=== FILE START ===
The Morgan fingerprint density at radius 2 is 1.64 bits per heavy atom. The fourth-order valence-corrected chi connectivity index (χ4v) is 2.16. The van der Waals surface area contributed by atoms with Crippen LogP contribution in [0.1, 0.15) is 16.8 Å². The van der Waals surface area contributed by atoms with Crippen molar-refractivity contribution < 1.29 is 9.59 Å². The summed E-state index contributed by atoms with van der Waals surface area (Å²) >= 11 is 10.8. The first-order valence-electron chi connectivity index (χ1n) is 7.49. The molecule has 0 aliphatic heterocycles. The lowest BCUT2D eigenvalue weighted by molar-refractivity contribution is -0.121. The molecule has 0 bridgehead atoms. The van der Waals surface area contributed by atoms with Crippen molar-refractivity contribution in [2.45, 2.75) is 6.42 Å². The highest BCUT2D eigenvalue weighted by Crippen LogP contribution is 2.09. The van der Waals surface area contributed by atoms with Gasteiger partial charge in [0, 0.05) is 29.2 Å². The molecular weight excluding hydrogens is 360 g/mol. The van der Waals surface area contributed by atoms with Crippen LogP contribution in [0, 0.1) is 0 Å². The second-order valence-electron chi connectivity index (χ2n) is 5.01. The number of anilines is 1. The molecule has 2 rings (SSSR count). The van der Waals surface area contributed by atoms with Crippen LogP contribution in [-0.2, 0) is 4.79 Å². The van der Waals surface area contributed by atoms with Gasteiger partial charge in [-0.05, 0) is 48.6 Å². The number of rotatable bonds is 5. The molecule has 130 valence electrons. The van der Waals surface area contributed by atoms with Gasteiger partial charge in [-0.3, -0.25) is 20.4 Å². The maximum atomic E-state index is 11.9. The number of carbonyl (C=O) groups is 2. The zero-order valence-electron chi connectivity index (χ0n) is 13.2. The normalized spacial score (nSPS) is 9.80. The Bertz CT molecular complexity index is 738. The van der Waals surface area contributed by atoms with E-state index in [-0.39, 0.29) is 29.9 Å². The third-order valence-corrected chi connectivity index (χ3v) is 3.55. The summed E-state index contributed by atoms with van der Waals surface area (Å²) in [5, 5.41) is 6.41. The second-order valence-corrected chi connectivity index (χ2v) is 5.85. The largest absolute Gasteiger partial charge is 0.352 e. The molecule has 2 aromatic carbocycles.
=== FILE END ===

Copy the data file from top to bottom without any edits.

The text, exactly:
The Morgan fingerprint density at radius 2 is 1.64 bits per heavy atom. The fourth-order valence-corrected chi connectivity index (χ4v) is 2.16. The van der Waals surface area contributed by atoms with Crippen LogP contribution in [0.1, 0.15) is 16.8 Å². The van der Waals surface area contributed by atoms with Crippen molar-refractivity contribution < 1.29 is 9.59 Å². The summed E-state index contributed by atoms with van der Waals surface area (Å²) >= 11 is 10.8. The first-order valence-electron chi connectivity index (χ1n) is 7.49. The molecule has 0 aliphatic heterocycles. The lowest BCUT2D eigenvalue weighted by molar-refractivity contribution is -0.121. The molecule has 0 bridgehead atoms. The van der Waals surface area contributed by atoms with Crippen molar-refractivity contribution in [2.45, 2.75) is 6.42 Å². The highest BCUT2D eigenvalue weighted by Crippen LogP contribution is 2.09. The van der Waals surface area contributed by atoms with Gasteiger partial charge in [0, 0.05) is 29.2 Å². The molecular weight excluding hydrogens is 360 g/mol. The van der Waals surface area contributed by atoms with Crippen LogP contribution in [0, 0.1) is 0 Å². The second-order valence-electron chi connectivity index (χ2n) is 5.01. The number of anilines is 1. The molecule has 2 rings (SSSR count). The van der Waals surface area contributed by atoms with Crippen LogP contribution in [-0.2, 0) is 4.79 Å². The van der Waals surface area contributed by atoms with Gasteiger partial charge in [-0.05, 0) is 48.6 Å². The number of rotatable bonds is 5. The molecule has 130 valence electrons. The van der Waals surface area contributed by atoms with Gasteiger partial charge in [-0.3, -0.25) is 20.4 Å². The maximum atomic E-state index is 11.9. The number of carbonyl (C=O) groups is 2. The zero-order valence-electron chi connectivity index (χ0n) is 13.2. The normalized spacial score (nSPS) is 9.80. The Bertz CT molecular complexity index is 738. The van der Waals surface area contributed by atoms with E-state index in [-0.39, 0.29) is 29.9 Å². The third-order valence-corrected chi connectivity index (χ3v) is 3.55. The summed E-state index contributed by atoms with van der Waals surface area (Å²) in [5, 5.41) is 6.41. The second-order valence-corrected chi connectivity index (χ2v) is 5.85. The largest absolute Gasteiger partial charge is 0.352 e. The molecule has 2 aromatic carbocycles.